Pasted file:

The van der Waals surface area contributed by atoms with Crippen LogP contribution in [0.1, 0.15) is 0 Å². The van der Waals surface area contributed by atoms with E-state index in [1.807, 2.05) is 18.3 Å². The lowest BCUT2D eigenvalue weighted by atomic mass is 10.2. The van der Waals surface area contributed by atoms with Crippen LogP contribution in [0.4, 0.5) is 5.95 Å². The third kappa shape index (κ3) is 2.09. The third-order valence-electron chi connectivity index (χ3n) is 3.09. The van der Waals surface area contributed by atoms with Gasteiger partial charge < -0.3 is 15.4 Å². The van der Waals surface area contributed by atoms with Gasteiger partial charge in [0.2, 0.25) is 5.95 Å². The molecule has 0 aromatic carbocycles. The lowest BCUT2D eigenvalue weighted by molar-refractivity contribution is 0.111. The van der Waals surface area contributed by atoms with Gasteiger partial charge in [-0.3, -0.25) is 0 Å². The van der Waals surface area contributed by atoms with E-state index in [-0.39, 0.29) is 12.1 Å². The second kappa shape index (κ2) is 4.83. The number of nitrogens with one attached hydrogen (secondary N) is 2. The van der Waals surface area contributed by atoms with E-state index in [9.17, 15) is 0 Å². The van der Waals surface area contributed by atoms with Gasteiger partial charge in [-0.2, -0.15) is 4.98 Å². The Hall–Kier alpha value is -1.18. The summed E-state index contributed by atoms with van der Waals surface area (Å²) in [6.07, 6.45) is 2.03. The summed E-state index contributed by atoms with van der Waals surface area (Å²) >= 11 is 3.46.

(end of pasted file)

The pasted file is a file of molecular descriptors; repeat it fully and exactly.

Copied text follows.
The van der Waals surface area contributed by atoms with Crippen LogP contribution in [0.1, 0.15) is 0 Å². The van der Waals surface area contributed by atoms with E-state index in [1.807, 2.05) is 18.3 Å². The lowest BCUT2D eigenvalue weighted by atomic mass is 10.2. The van der Waals surface area contributed by atoms with Crippen LogP contribution in [0.4, 0.5) is 5.95 Å². The third kappa shape index (κ3) is 2.09. The third-order valence-electron chi connectivity index (χ3n) is 3.09. The van der Waals surface area contributed by atoms with Gasteiger partial charge < -0.3 is 15.4 Å². The van der Waals surface area contributed by atoms with Gasteiger partial charge in [0.2, 0.25) is 5.95 Å². The molecule has 0 aromatic carbocycles. The lowest BCUT2D eigenvalue weighted by molar-refractivity contribution is 0.111. The van der Waals surface area contributed by atoms with Gasteiger partial charge in [-0.3, -0.25) is 0 Å². The van der Waals surface area contributed by atoms with E-state index in [-0.39, 0.29) is 12.1 Å². The second kappa shape index (κ2) is 4.83. The number of nitrogens with one attached hydrogen (secondary N) is 2. The van der Waals surface area contributed by atoms with E-state index in [9.17, 15) is 0 Å². The van der Waals surface area contributed by atoms with Gasteiger partial charge in [-0.2, -0.15) is 4.98 Å². The Hall–Kier alpha value is -1.18. The summed E-state index contributed by atoms with van der Waals surface area (Å²) in [6.07, 6.45) is 2.03. The summed E-state index contributed by atoms with van der Waals surface area (Å²) >= 11 is 3.46.